Reviewing Theatre For Over 40 Years
Intro to a Great Man, Sort Of (Paul Robeson celebrated at the Mark Taper Forum)
There is no doubt at all that Paul Robeson was a remarkable man. Gifted with an extraordinary, deep bass singing voice, he rose out of poverty to become the most celebrated black entertainer – and one of the most celebrated entertainers of any background – in America. He was also Ivy League educated, and credentialed as a lawyer, both of which fired in him an articulate but nonetheless passionate anger regarding racism, here or abroad.
One would assume most people know this, His confrontation with the House UnAmerican Activities Committee was legendary, as was his love of the Soviet Union (at least in its early days). Still, according to Daniel Beaty, who wrote and performs “The Tallest Tree in the Forest” at the Mark Taper Forum, many nowadays do not. For that group, this new one-man show has a lot to offer. Yet, a single major element keeps the whole thing from being as good as it might have been.
Directed by Moises Kaufman, and making grand use of John Narun’s projection design, “The Tallest Tree in the Forest” follows Robeson from youth to old age in flashes of dialogue, peppered by many of the songs the man was most famous for singing. Beaty plays all the parts, managing even Robeson’s ambitious wife without being silly. The tale strings together with greater power than one might expect.
Yet there is still one unfortunate, glaring issue.
Music is central to this piece, as it was central to Robeson’s life and career. Indeed, he is often considered the ultimate interpreter of that Hammerstein and Kern classic, “Ol’ Man River.” Yet, one reason he made this song so much his own was his treatment of the stereotypical, if well-meaning, lyric language. Robeson sang it all with careful and precise articulation, as a refusal to play down to the step-n-fetchit characterization so common in Hollywood and on Broadway at the time.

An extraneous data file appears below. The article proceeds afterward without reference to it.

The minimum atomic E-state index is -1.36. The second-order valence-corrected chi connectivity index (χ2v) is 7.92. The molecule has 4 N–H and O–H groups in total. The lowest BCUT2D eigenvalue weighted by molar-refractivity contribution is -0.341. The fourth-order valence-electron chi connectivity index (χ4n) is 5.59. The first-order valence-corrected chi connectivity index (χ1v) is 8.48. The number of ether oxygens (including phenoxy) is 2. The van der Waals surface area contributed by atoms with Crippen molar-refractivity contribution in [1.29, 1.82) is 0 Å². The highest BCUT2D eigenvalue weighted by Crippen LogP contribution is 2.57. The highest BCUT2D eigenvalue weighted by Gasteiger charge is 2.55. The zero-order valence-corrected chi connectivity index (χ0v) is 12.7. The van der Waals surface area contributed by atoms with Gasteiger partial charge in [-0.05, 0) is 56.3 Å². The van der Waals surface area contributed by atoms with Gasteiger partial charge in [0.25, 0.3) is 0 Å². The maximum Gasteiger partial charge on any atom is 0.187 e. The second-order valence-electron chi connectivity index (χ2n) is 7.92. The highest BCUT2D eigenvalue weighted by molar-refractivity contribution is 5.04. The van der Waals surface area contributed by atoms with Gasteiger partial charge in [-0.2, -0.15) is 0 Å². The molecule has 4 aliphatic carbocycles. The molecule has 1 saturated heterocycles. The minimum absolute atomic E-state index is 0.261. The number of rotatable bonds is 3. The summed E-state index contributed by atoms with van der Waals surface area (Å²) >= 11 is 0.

This is not what we get from Beaty. Though he also plays the music straight, the articulation isn’t there. His voice is a good one, if not as deep as Robeson’s true bass, but he slurs words and notes. Often. Sometimes to the detriment of the point the song is there to make. This would not be quite so annoying if it weren’t so far from the quality which was a defining characteristic of the man being celebrated.
Still, even as one trips up over the music issue, Beaty’s script is strong and his portrayal careful and grand, with occasionally fascinating results. It is also extraordinarily well researched. Though it is tough to get such a large life crammed into a couple of hours, he has picked highlights which truly show the evolution of a lawyer into an artist and an artist into a towering, politically controversial figure.
If people really do need to learn who Robeson was – a sad state of affairs, if true – then “The Tallest Tree in the Forest” would make a reasonable intro. Just go home afterward and look up film of Robeson actually singing those great songs. Then you will have the whole picture.
What: “The Tallest Tree in the Forest” When: Through May 25, 8 p.m. Tuesdays through Fridays, 2:30 p.m. and 8 p.m. Saturdays, 1 p.m. and 6:30 p.m. Sundays, with some exceptions Where: The Mark Taper Forum, 135 N. Grand Ave. in the Music Center, downtown Los Angeles How Much: $20 – $70 Info: (213) 628-2772 or http://www.CenterTheatreGroup.org